A new Best Buy commercial for its "Buy Back" program features consumers getting confused, frustrated, and angry as their new gadgets are quickly made obsolete. To ensure something similar doesn't happen to Android developers, Google's released an anti-fragmentation library.
Developing an Android app wasn't that complicated in the beginning. There were just one or two versions of Android to deal with, and not too many different smartphone screen sizes to worry about.
With new versions of Android rolling out on a regular basis, and a glut of Android tablets on the way, though, Google's smart to address the matter of fragmentation now before it gets worse.
Tim Bray explained Google's solution on the official Android Developers blog. He wrote, "[W]e've released a static library that exposes the same Fragments API (as well as the new LoaderManager and a few other classes) so that applications compatible with Android 1.6 or later can use fragments to create tablet-compatible user interfaces."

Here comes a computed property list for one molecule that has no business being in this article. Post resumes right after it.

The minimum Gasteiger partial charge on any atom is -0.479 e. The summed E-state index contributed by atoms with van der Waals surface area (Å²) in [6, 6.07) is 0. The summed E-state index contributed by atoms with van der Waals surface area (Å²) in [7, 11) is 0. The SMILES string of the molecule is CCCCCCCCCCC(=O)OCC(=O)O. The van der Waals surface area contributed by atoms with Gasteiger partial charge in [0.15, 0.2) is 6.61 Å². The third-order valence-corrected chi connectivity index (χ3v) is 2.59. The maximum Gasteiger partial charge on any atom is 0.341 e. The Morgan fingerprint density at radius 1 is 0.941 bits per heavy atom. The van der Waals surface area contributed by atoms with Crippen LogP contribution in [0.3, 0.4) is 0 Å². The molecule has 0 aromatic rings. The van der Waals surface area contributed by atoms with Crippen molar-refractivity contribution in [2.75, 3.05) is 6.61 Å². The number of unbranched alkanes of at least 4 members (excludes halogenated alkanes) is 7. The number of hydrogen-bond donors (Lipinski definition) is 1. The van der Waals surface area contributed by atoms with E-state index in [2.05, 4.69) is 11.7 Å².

Then Bray, whose official title is "Developer Advocate," continued, "This library is available through the SDK Updater; it's called 'Android Compatibility package.'"
This offering's met with a positive enough reception so far, as you can see from the following tweet:
Keeping developers happy will be key as Google tries to keep the edge Android's establishing over iOS and other rivals.